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When Resting Feels Lazy

We’ve just wrapped up summer, September is here, and kids are back in school. This time of year feels like a freight train picking up speed as we start hurtling toward the holiday season. As the pace picks up, finding time to rest only gets harder. When we do find some time, we feel lazy and unproductive since there is so much still to do on our to-do lists.

Am I the only one who feels that way?

When Resting Feels Lazy by Marta Goertzen


My Journey to Becoming a Workaholic

Learning to rest and not feel guilty about it has been (and is) hard for me.

Growing up, I couldn’t sit still. I was a mover and a shaker, and it was hard to keep me entertained for any length of time.

  • As a toddler, I would climb out of my highchair and OVER the tray.
  • During a church service, I would have a small pile of activities to occupy me.
  • To my Mom’s great delight, I stopped taking naps at the age of two. Yeah, she was thrilled.

As I got older I found ways to move while staying seated in one spot. Fun things like bouncing my leg, tapping a pencil, or folding up a napkin as small as I could, unfolding and starting over again until it dissolved in my hand.

Amazingly there were two ways that you could keep me still. My favorite movie, Star Wars, or getting lost in a good book. As an avid reader, that wasn’t too hard. Once I got into a new book, you probably would find me hours later still engrossed. That was my version of resting, and I didn’t feel guilty about it. Oh, the joys of being a kid without the responsibilities of an adult.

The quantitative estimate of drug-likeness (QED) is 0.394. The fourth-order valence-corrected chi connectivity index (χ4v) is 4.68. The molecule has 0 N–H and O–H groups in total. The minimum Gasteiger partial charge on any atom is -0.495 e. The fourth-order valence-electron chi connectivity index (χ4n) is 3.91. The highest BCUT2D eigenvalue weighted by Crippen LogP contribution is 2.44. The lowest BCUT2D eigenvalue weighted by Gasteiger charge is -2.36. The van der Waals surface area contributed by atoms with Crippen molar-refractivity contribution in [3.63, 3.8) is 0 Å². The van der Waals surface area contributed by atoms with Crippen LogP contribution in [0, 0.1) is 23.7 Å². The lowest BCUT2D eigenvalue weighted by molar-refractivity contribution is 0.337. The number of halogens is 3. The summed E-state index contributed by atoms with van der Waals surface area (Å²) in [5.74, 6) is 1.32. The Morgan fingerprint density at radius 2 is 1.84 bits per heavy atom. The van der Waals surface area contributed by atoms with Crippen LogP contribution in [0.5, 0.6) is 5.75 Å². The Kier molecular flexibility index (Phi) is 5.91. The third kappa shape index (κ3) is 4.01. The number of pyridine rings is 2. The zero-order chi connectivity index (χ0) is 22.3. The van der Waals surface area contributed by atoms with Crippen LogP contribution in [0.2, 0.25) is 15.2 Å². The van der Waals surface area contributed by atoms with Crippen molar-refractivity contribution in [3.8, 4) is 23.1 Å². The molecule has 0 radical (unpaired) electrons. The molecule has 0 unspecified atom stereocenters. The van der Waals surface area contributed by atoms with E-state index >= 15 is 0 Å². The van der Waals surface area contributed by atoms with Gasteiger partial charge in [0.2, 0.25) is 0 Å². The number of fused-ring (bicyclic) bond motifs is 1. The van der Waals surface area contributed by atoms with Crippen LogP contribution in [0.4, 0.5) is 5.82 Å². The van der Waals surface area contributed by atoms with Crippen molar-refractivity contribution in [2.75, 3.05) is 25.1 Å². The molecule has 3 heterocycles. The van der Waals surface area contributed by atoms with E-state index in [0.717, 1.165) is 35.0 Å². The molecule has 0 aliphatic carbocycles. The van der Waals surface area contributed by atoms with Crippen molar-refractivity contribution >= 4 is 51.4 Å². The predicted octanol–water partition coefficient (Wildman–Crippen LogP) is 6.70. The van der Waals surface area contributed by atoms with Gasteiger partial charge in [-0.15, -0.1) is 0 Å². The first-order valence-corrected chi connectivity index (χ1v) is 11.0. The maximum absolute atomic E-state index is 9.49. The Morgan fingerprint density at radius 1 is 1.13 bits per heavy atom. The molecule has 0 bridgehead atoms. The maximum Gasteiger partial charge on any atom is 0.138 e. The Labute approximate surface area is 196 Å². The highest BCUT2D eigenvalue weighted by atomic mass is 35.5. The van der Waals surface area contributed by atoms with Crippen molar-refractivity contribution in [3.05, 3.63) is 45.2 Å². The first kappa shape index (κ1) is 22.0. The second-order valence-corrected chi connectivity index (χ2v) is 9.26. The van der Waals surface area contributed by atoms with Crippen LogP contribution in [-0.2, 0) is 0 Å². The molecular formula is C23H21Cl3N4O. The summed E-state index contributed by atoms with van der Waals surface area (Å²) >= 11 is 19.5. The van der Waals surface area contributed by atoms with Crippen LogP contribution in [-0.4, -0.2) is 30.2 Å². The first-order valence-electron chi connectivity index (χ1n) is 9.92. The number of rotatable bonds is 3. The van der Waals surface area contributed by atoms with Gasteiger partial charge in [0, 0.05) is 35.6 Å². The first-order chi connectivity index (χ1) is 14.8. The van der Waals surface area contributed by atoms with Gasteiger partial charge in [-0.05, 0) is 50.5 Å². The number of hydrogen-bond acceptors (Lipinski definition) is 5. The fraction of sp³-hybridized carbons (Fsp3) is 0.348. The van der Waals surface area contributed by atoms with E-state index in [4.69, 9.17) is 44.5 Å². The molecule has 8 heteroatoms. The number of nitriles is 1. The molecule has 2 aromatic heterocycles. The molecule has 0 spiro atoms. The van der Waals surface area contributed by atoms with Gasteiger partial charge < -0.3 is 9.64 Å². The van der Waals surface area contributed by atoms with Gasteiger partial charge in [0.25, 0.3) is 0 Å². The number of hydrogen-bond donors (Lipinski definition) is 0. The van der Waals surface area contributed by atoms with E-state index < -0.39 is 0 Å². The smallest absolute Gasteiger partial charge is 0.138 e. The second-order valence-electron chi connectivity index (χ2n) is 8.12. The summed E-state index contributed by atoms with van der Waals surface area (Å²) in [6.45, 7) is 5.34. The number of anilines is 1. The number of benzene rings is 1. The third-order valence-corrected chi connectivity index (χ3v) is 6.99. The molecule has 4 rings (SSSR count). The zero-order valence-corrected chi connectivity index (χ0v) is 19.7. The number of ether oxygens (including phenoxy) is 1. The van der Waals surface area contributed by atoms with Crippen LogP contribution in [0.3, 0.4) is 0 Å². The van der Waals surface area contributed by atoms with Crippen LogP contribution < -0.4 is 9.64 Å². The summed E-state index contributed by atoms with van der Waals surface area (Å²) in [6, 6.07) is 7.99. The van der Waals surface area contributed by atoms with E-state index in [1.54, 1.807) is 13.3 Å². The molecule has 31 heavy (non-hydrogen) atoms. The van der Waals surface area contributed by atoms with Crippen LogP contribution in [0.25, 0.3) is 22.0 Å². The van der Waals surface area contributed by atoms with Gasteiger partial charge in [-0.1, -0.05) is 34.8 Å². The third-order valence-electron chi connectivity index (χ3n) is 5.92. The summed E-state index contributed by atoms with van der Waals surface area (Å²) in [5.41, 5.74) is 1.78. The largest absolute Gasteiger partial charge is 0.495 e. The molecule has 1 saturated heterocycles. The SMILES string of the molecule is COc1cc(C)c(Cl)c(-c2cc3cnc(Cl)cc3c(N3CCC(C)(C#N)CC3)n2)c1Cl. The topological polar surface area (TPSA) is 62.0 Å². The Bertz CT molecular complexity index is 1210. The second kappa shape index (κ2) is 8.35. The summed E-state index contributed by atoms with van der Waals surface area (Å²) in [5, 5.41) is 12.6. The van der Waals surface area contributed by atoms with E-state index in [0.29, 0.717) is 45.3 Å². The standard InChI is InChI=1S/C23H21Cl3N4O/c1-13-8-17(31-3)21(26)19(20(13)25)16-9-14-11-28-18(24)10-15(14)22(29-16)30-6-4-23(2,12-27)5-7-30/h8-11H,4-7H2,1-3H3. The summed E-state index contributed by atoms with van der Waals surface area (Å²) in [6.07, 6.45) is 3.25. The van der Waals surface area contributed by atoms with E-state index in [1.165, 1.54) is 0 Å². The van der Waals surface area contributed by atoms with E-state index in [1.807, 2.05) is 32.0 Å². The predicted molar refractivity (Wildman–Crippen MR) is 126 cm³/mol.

In college, things started to change. To get myself through school, I took an extra heavy credit load each semester and worked 2-3 jobs part-time jobs to pay the bills. That was the start of my workaholic lifestyle, and it only grew from there.

That brings us to today. These days when I sit down and watch a movie, I have to be doing something else too. Like sorting through paperwork, getting my accounting up-to-date, pulling out a knitting project. (Actually, I learned how to knit so I could sit and create something new that didn’t involve a keyboard!).

Even in movie theaters, I pity the person sitting next to me as I am constantly shifting, moving, crossing, and re-crossing my legs. It is best to give me a bucket of popcorn and a drink to give me something to do.

3 Types of Rest

Learning to rest has been an interesting journey. Rest, it sounds so simple, but for me, it never has been. What I’ve learned is that there are different types of rest: active rest, passive rest, and sleep.

Rest Type #1 – Sleep:
I’m a night owl, I am usually up too late, which has turned out okay for this season. I struggle with insomnia so going to bed later has helped, I go to bed tired and have had a lot less trouble getting to sleep. But this does mean many nights I don’t get quite enough.

Rest Type #2 – Active Rest: